It has been said that death is the great equalizer. Certainly, it’s the one thing that none of us can avoid, so in that regard, we’re all the same.
In our post about all the skulls and skeletons associated with Day of the Dead, we talked about how this imagery serves as a humorous reminder that life is short. You can fear death, or you can choose to accept and embrace its inevitability. In their celebration of the Day of the Dead, the Mexicans (and many others in Latin America) choose the latter.
The Mexican printer and political cartoonist, Jose Guadalupe Posada modeled his iconic “Catrina” figure, frequently associated with the Day of the Dead, after a wealthy French woman who lived in Mexico during the reign of Porfirio Diaz. During this time, the poor masses lived a miserable existence, while the aristocrats lorded it over them, living high on the hog and abusing the power and wealth they enjoyed. By drawing Catrina—with her fancy plumed hat—as a skeleton, Posada wanted to communicate the idea that “you may think you’re high and mighty now, but in the end you’ll be dead—just like all the rest of us.”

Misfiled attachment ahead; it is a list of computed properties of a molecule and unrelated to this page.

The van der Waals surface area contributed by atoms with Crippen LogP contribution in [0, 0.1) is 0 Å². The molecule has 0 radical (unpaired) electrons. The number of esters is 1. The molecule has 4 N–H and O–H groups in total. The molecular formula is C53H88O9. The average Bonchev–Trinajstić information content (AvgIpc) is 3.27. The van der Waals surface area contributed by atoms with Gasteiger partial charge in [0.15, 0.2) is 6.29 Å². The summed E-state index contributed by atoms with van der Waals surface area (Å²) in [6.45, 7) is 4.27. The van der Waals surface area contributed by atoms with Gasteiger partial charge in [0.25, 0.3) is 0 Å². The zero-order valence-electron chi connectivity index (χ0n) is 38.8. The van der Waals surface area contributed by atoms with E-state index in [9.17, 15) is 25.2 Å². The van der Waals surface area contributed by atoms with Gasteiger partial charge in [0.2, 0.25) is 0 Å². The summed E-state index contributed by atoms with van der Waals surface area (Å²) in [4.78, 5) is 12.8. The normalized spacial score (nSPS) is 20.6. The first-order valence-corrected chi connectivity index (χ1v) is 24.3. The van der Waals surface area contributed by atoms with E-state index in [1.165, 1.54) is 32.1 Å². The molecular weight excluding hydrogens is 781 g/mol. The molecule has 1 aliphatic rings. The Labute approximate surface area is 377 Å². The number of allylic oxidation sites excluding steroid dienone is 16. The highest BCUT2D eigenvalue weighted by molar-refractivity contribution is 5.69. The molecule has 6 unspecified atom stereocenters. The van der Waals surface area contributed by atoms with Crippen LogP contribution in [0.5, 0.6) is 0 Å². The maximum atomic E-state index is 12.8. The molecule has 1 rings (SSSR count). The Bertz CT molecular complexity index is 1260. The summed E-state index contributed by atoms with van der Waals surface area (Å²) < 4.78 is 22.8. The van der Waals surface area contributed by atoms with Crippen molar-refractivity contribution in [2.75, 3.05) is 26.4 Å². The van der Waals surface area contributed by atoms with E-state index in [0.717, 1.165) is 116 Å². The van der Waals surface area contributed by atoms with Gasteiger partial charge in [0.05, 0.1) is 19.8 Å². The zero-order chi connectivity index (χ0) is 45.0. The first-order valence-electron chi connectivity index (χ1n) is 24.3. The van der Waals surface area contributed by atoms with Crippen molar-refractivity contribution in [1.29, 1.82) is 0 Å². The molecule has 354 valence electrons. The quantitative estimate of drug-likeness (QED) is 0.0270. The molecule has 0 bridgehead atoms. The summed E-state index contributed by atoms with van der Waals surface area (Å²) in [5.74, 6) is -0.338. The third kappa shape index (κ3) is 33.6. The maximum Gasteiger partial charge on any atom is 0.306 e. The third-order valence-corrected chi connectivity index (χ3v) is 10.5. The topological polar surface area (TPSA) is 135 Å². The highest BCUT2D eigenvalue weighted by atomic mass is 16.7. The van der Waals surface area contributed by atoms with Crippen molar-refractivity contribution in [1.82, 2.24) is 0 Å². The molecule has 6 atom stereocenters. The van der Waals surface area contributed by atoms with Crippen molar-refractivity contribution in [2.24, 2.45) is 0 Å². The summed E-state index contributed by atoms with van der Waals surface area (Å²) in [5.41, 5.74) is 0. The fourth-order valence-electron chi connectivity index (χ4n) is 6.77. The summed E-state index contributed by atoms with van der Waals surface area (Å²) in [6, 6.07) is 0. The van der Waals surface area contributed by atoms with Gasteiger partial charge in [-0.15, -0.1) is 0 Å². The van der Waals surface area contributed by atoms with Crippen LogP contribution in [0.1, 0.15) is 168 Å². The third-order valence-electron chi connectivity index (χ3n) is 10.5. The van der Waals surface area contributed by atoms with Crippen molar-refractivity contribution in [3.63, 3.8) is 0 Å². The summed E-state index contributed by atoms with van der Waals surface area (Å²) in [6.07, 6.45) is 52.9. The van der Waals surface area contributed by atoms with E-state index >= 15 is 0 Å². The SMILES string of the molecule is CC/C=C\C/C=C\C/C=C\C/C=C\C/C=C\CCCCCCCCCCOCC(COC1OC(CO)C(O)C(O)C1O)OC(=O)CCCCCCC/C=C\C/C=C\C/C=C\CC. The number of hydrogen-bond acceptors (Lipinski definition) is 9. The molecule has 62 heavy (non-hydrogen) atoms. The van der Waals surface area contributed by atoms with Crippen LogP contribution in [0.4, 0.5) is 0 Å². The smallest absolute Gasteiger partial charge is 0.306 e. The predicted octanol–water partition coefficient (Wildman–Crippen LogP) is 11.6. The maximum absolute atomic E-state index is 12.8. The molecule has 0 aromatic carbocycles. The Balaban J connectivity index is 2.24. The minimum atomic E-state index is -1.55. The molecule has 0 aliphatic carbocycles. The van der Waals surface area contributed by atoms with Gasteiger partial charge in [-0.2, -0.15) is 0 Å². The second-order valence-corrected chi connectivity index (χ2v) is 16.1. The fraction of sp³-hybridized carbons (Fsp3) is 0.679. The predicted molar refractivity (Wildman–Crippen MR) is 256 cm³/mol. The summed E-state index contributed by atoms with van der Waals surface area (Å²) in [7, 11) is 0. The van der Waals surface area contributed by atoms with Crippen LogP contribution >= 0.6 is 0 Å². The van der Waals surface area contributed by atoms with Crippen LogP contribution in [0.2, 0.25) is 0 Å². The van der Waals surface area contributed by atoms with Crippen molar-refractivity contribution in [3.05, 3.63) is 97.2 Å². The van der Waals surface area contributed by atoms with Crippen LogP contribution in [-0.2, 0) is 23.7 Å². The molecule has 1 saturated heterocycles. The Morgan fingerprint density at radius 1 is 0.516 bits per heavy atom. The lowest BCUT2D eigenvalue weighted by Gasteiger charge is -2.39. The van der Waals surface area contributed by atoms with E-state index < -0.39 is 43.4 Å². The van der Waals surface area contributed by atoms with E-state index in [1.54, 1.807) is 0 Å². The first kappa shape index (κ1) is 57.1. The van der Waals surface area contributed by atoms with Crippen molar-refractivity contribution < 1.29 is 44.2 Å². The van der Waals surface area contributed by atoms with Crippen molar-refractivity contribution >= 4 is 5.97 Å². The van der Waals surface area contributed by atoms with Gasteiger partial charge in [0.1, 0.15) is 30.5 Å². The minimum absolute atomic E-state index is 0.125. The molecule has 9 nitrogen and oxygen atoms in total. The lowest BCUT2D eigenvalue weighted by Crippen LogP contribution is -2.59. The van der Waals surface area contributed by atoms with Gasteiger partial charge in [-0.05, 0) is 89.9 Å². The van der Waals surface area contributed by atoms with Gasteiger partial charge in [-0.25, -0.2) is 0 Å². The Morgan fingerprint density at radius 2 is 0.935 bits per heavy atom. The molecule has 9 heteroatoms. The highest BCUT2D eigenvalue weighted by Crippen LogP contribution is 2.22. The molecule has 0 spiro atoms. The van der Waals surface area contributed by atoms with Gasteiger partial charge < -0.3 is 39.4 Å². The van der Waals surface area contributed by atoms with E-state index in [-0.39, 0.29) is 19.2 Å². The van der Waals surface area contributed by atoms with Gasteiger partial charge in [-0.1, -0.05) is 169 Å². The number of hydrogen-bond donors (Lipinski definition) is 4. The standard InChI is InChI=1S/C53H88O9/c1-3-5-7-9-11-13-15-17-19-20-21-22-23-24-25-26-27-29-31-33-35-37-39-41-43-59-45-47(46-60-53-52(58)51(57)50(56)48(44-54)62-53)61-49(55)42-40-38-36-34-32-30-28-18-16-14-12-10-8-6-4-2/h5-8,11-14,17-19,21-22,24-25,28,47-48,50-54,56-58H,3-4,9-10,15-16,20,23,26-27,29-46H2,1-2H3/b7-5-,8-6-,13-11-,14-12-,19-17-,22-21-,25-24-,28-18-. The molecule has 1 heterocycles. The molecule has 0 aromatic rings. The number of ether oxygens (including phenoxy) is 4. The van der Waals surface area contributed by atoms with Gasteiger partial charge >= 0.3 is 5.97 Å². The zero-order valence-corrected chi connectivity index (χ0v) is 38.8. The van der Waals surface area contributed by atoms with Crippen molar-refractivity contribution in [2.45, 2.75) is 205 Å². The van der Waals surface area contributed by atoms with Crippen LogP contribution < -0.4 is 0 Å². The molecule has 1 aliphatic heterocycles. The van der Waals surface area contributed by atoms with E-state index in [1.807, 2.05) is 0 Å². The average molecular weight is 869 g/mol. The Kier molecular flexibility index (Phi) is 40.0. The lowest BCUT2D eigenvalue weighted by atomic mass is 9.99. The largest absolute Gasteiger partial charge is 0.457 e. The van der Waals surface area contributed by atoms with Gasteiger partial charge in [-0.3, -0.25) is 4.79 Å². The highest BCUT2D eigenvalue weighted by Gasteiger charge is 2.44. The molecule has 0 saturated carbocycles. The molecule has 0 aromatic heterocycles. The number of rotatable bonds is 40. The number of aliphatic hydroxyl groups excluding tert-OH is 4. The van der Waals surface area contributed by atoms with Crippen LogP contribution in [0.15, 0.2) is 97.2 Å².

It’s a popular sentiment—particularly among the downtrodden. There’s no clear consensus as to who first deemed death, “the great equalizer,” but the basic idea has been quoted and rephrased by many since: